Google’s Search For Better Branding At Tonight’s GOP Debate On Fox

Google might have been in Washington yesterday for a less voluntary reason, but tonight the search giant happily enters the political arena to co-host the “Fox News-Google” GOP debate, minus Google+.

Republicans Debate


Google was in Washington Wednesday for a less voluntary reason, but Thursday night, the search giant happily enters the political arena to co-host the “Fox News-Google” GOP debate at 9 p.m. EST. As at previous debates, viewers can submit questions via YouTube–already more than 16,000 have been submitted from all 50 states and even international markets such as Israel and South Korea. And while the event is a slight departure for Google–last year, it partnered with CNN for what was called the “YouTube” debates–it’s a departure that should shine more attention on Google’s brand as a whole.

For one, Republican debates promise more ratings for Google on Fox News, a right-leaning network, than on CNN, which has struggled to maintain ratings as of late. (In the first round of debates, for example, Fox’s series boasted roughly 1.5 million more viewers than CNN’s.) Steve Grove, head of news and politics for YouTube, says there was “no great science” to the partnership, but he acknowledges, “They do have great ratings.”

“I guess the reason we went with ‘Google’ [and not ‘YouTube’] is because we’re using both Google and YouTube tools,” he says, referring to the Google-developed Moderator platform, which will help users vote questions and topics up or down. “Not everyone knows that Google owns YouTube, but certainly they’ll see that during the debate.”

Such a prominent stage as a presidential primary debate is a great opportunity for Google and other companies to showcase their services. Facebook partnered with NBC for its presidential debate, while Twitter played a significant role during CNN’s recent event. “Frankly, debates are our most sacred public forums,” Grove says. “[They] are just perfect for technology to play a role.”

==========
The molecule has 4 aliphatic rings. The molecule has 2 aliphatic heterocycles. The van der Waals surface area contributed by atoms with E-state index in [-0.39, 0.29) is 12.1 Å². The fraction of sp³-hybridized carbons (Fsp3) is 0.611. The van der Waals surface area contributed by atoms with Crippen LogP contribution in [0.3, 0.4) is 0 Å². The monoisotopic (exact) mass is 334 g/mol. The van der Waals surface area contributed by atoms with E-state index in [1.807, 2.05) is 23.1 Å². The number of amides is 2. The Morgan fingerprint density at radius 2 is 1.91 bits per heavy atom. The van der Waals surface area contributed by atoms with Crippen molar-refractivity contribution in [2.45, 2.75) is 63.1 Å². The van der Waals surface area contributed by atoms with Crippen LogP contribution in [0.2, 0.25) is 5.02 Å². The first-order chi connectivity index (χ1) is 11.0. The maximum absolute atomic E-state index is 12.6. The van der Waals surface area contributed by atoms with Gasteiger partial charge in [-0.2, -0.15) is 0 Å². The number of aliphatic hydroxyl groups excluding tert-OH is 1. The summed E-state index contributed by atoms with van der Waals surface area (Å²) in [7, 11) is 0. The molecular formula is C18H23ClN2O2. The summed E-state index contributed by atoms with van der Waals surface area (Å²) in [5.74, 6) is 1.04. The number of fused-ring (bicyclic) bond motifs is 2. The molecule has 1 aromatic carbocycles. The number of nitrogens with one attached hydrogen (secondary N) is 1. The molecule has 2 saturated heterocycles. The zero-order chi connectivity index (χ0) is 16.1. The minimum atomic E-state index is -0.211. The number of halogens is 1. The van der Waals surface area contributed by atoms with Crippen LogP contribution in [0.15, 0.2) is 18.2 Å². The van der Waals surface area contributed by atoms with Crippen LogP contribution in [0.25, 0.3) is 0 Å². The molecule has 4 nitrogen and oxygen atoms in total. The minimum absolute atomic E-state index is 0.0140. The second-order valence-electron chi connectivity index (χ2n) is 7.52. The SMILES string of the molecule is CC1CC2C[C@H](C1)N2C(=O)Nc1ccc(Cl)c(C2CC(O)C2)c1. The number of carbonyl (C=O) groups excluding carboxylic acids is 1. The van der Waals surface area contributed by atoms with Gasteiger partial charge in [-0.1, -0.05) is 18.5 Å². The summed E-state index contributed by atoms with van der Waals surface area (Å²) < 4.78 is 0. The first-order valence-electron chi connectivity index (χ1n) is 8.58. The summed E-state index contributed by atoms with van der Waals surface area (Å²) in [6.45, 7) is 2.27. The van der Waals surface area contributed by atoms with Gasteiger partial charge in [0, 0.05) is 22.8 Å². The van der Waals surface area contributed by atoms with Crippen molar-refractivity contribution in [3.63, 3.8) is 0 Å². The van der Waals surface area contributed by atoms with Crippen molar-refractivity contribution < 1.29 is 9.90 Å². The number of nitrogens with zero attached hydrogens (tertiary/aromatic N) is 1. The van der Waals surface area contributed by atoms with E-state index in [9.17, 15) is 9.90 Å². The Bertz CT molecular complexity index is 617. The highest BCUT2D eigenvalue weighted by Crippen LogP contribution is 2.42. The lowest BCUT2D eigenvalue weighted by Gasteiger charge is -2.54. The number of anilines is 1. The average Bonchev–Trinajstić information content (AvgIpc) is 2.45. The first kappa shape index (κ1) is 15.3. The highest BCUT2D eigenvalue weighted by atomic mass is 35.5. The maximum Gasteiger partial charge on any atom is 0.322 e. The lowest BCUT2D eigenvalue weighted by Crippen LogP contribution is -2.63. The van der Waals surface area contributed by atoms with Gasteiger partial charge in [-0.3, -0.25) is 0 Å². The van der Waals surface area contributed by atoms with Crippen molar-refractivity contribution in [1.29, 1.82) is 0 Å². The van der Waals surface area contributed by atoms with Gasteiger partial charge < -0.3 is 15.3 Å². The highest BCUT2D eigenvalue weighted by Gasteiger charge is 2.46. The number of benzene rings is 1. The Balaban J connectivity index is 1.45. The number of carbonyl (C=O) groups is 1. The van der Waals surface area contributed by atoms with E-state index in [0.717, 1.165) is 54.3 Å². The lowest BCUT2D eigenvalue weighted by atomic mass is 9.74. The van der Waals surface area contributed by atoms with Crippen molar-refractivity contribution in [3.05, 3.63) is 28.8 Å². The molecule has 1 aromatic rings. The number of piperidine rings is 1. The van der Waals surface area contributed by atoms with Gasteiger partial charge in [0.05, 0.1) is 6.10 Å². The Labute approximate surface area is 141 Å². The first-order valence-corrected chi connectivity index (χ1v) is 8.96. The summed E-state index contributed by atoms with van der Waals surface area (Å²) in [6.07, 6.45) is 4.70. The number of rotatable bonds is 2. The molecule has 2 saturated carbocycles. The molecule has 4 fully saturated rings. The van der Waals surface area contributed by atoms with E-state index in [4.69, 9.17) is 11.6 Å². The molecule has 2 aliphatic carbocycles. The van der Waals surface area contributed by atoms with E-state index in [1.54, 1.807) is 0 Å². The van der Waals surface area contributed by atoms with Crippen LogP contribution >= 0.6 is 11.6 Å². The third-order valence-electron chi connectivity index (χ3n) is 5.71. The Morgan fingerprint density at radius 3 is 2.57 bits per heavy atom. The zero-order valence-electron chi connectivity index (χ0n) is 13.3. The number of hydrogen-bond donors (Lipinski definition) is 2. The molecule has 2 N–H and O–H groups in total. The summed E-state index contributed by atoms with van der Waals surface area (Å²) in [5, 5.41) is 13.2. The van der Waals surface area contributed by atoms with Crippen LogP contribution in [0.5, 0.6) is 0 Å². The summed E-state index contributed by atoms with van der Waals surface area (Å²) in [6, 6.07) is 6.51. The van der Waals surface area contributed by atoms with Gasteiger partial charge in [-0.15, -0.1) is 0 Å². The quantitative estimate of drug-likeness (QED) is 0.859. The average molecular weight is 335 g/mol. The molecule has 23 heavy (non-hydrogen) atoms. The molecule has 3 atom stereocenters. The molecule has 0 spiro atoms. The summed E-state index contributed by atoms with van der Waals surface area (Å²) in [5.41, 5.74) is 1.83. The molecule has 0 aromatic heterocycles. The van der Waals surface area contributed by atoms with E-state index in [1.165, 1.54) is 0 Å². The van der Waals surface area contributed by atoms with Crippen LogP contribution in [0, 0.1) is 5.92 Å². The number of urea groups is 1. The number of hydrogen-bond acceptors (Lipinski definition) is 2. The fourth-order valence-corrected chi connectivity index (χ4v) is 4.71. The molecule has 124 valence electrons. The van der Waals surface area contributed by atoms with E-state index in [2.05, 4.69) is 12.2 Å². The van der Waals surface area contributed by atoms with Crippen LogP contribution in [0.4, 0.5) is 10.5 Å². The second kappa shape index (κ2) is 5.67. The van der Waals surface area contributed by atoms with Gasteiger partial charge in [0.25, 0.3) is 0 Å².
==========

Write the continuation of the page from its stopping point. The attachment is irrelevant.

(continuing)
But as much as he’s excited to add more technology to presidential debates–he envisions Android and other mobile platforms could play a bigger part–he’s hesitant to open the floodgates. “You don’t want to throw 15 tools at it and make it look to widget-y and wonky,” Grove says.

One of the tools that won’t be making an appearance Thursday night? Google+. A reminder of just how young the service is, Google will not be featuring the service during the debate, despite how quickly the much-touted social network has been growing, and despite what a great opportunity it would be to promote.


“I think Google+ holds a lot of promise for future debates,” he says. “I don’t have any specific ideas to share just yet, because we’re still trying to get the platform ready to go. But I do think that as Google as a company expands to be not just about web pages, but about people, that that social focus will make formats like debates and town halls and interviews all the more effective and useful.”

Grove told me at the time that until the network opens invites to the public, Google+ will not be featured in the debate. (Earlier this week, Google+ did in fact open invites up, although it was evidently too near tomorrow night’s debate. Perhaps in January Google will feel more comfortable featuring Google+, when it hosts another debate with PBS.)

For now, this much is clear enough: As much as Google relishes its network’s exponential expansion–from 10 million to 20 million to 25 million users–Google+ is not yet ready for prime time.

[Image: Flickr user]

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About the author

Austin Carr writes about design and technology for Fast Company magazine.